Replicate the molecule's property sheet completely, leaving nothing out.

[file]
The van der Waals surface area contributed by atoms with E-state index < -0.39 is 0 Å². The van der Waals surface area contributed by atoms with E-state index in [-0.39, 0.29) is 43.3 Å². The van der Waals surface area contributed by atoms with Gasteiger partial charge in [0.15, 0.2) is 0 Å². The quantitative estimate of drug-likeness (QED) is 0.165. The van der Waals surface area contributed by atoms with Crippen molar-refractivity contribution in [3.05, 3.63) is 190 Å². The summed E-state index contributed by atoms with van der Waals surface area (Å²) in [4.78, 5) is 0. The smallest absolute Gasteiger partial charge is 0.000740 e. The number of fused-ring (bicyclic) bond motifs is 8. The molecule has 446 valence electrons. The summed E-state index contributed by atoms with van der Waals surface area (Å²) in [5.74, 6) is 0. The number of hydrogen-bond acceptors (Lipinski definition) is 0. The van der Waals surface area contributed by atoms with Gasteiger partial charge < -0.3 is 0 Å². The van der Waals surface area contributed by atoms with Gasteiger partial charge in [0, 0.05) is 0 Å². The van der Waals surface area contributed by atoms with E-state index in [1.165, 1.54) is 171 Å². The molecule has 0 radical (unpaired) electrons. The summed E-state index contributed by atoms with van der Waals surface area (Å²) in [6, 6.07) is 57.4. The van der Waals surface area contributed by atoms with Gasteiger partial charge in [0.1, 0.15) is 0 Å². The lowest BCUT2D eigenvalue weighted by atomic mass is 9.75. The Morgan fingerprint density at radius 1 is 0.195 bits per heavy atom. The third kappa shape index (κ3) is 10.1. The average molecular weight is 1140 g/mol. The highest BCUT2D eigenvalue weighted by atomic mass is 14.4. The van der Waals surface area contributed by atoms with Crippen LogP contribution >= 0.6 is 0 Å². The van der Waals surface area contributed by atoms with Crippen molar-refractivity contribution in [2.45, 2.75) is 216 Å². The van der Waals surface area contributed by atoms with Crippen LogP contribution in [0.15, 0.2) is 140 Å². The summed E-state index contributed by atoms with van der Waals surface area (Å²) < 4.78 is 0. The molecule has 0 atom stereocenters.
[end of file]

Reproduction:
The van der Waals surface area contributed by atoms with E-state index < -0.39 is 0 Å². The van der Waals surface area contributed by atoms with E-state index in [-0.39, 0.29) is 43.3 Å². The van der Waals surface area contributed by atoms with Gasteiger partial charge in [0.15, 0.2) is 0 Å². The quantitative estimate of drug-likeness (QED) is 0.165. The van der Waals surface area contributed by atoms with Crippen molar-refractivity contribution in [3.05, 3.63) is 190 Å². The summed E-state index contributed by atoms with van der Waals surface area (Å²) in [4.78, 5) is 0. The smallest absolute Gasteiger partial charge is 0.000740 e. The number of fused-ring (bicyclic) bond motifs is 8. The molecule has 446 valence electrons. The summed E-state index contributed by atoms with van der Waals surface area (Å²) in [5.74, 6) is 0. The number of hydrogen-bond acceptors (Lipinski definition) is 0. The van der Waals surface area contributed by atoms with Gasteiger partial charge < -0.3 is 0 Å². The van der Waals surface area contributed by atoms with Gasteiger partial charge in [0, 0.05) is 0 Å². The van der Waals surface area contributed by atoms with E-state index in [1.165, 1.54) is 171 Å². The molecule has 0 radical (unpaired) electrons. The summed E-state index contributed by atoms with van der Waals surface area (Å²) in [6, 6.07) is 57.4. The van der Waals surface area contributed by atoms with Gasteiger partial charge in [0.1, 0.15) is 0 Å². The lowest BCUT2D eigenvalue weighted by atomic mass is 9.75. The Morgan fingerprint density at radius 1 is 0.195 bits per heavy atom. The third kappa shape index (κ3) is 10.1. The average molecular weight is 1140 g/mol. The highest BCUT2D eigenvalue weighted by atomic mass is 14.4. The van der Waals surface area contributed by atoms with Crippen LogP contribution >= 0.6 is 0 Å². The van der Waals surface area contributed by atoms with Crippen molar-refractivity contribution in [2.45, 2.75) is 216 Å². The van der Waals surface area contributed by atoms with Crippen LogP contribution in [0.15, 0.2) is 140 Å². The summed E-state index contributed by atoms with van der Waals surface area (Å²) < 4.78 is 0. The molecule has 0 atom stereocenters.